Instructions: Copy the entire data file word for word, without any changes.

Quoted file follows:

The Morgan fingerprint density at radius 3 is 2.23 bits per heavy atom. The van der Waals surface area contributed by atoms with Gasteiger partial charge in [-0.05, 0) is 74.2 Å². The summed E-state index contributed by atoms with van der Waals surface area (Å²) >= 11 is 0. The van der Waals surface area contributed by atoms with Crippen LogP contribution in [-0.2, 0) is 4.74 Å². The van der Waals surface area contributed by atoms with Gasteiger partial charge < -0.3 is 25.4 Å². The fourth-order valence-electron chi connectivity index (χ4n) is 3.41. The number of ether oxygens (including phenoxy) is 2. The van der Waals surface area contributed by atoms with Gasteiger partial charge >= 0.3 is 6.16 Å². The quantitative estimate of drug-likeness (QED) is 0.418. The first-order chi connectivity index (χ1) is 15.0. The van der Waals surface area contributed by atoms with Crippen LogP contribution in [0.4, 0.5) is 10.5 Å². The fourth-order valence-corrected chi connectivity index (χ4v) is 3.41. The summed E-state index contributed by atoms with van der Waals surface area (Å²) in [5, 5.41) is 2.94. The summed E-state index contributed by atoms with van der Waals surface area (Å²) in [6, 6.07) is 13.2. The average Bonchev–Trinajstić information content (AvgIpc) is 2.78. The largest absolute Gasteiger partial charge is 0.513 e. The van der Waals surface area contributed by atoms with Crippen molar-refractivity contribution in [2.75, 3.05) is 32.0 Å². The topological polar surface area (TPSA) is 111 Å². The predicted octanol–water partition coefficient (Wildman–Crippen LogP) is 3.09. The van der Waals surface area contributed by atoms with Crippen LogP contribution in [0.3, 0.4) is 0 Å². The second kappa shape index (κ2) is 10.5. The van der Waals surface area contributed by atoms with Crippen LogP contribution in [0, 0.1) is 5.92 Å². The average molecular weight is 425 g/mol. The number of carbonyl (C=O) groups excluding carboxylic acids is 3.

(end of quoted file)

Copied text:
The Morgan fingerprint density at radius 3 is 2.23 bits per heavy atom. The van der Waals surface area contributed by atoms with Gasteiger partial charge in [-0.05, 0) is 74.2 Å². The summed E-state index contributed by atoms with van der Waals surface area (Å²) >= 11 is 0. The van der Waals surface area contributed by atoms with Crippen LogP contribution in [-0.2, 0) is 4.74 Å². The van der Waals surface area contributed by atoms with Gasteiger partial charge < -0.3 is 25.4 Å². The fourth-order valence-electron chi connectivity index (χ4n) is 3.41. The number of ether oxygens (including phenoxy) is 2. The van der Waals surface area contributed by atoms with Gasteiger partial charge >= 0.3 is 6.16 Å². The quantitative estimate of drug-likeness (QED) is 0.418. The first-order chi connectivity index (χ1) is 15.0. The van der Waals surface area contributed by atoms with Crippen LogP contribution in [0.4, 0.5) is 10.5 Å². The fourth-order valence-corrected chi connectivity index (χ4v) is 3.41. The summed E-state index contributed by atoms with van der Waals surface area (Å²) in [5, 5.41) is 2.94. The summed E-state index contributed by atoms with van der Waals surface area (Å²) in [6, 6.07) is 13.2. The average Bonchev–Trinajstić information content (AvgIpc) is 2.78. The largest absolute Gasteiger partial charge is 0.513 e. The van der Waals surface area contributed by atoms with Crippen molar-refractivity contribution in [2.75, 3.05) is 32.0 Å². The topological polar surface area (TPSA) is 111 Å². The predicted octanol–water partition coefficient (Wildman–Crippen LogP) is 3.09. The van der Waals surface area contributed by atoms with Crippen LogP contribution in [0.3, 0.4) is 0 Å². The second kappa shape index (κ2) is 10.5. The van der Waals surface area contributed by atoms with Crippen LogP contribution in [0, 0.1) is 5.92 Å². The average molecular weight is 425 g/mol. The number of carbonyl (C=O) groups excluding carboxylic acids is 3.